Abortion regret: An effect of social circumstances?

photo of abortion protestersIn the last decade or so, there has been increasing attention to the claim that women regret their abortions. Individual women have come forward with stories of the emotional hardship they experienced following an abortion, scholars have sought to quantify the breadth of this experience by analyzing national datasets, and even Supreme Court justices have stated their tacit acceptance of the likelihood—if not inevitability—of abortion regret. As scholars, activists, policy-makers, providers, and the general public continue to debate the existence of abortion regret, there are several important questions related to this issue that we at ANSIRH have taken up.

In this blog, I want to complicate some of the general thinking about abortion regret by framing abortion in its social context. Much of the debate about abortion regret has focused on simplistic assessments of mental health, emotions, and abortion: regret is framed as either permanent or avoided; women’s mental health is either good or bad following the procedure; abortion causes either harm or relief.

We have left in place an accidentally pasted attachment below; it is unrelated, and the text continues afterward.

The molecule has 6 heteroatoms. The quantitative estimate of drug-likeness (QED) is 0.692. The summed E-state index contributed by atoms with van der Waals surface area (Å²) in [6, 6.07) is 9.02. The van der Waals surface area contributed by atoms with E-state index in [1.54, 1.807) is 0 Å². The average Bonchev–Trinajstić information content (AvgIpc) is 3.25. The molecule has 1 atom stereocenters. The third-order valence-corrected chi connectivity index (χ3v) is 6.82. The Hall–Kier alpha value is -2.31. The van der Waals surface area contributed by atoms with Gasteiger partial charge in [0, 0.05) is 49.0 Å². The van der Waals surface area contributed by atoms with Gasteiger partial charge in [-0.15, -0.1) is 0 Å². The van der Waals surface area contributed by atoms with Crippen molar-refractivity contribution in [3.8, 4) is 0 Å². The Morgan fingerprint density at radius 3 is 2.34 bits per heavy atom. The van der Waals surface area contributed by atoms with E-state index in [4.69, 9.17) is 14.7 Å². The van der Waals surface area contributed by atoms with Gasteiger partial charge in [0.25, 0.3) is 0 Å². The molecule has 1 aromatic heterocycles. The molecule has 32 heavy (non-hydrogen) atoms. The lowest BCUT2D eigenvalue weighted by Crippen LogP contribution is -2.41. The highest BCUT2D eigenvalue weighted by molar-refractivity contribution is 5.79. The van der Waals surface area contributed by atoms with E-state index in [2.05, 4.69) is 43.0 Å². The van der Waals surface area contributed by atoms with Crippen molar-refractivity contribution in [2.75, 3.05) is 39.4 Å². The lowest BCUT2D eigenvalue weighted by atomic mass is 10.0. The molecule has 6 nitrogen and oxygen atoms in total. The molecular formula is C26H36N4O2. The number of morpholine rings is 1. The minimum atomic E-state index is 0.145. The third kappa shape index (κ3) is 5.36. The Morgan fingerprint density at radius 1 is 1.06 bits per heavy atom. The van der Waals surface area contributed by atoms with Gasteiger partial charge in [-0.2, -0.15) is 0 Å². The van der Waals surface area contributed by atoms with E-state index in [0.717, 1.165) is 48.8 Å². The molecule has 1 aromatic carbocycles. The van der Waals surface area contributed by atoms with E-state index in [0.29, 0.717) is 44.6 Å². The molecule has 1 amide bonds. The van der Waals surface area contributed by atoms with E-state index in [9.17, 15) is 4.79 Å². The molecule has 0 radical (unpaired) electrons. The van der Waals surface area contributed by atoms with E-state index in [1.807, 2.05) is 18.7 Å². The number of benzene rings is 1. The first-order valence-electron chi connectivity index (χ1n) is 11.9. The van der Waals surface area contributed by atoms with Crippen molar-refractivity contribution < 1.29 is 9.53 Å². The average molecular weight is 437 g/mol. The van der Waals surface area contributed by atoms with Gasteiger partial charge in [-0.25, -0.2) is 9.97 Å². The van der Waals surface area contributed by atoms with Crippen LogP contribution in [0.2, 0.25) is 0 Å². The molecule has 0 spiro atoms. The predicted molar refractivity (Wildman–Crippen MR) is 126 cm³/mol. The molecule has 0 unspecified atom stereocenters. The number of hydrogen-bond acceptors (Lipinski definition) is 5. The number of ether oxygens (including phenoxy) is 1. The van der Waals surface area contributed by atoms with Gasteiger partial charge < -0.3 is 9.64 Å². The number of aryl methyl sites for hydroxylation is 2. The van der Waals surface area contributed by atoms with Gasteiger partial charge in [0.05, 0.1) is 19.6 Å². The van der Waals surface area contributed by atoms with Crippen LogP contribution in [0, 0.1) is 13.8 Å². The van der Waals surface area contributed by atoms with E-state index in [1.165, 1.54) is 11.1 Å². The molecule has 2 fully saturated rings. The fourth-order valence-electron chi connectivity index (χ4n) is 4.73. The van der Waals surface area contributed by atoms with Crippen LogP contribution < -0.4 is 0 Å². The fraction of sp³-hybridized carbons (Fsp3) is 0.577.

But abortion is a complex part of the social landscape, and we serve women best when we think about how this medical procedure is contextualized in their daily lives in richer terms. And if we’re going to understand the emotional impacts of abortion on women, we need to recognize that abortion is not simply a procedure; it is surrounded by a complex set of social interactions. In some cases, those interactions can lead to women experiencing emotional difficulty.

In an article recently published in Perspectives on Sexual and Reproductive Health, my co-authors and I offer evidence for the importance of thinking about abortion in its social context. This article comes out of a project that interviewed 21 women we anticipated had experienced some form of emotional difficulty following their abortion. We conducted interviews over the phone, affording respondents privacy and encouraging them to candidly share their stories. And they did. Respondents told deeply personal stories of their lives, their choices, and their emotional experiences. I describe some of our salient findings below.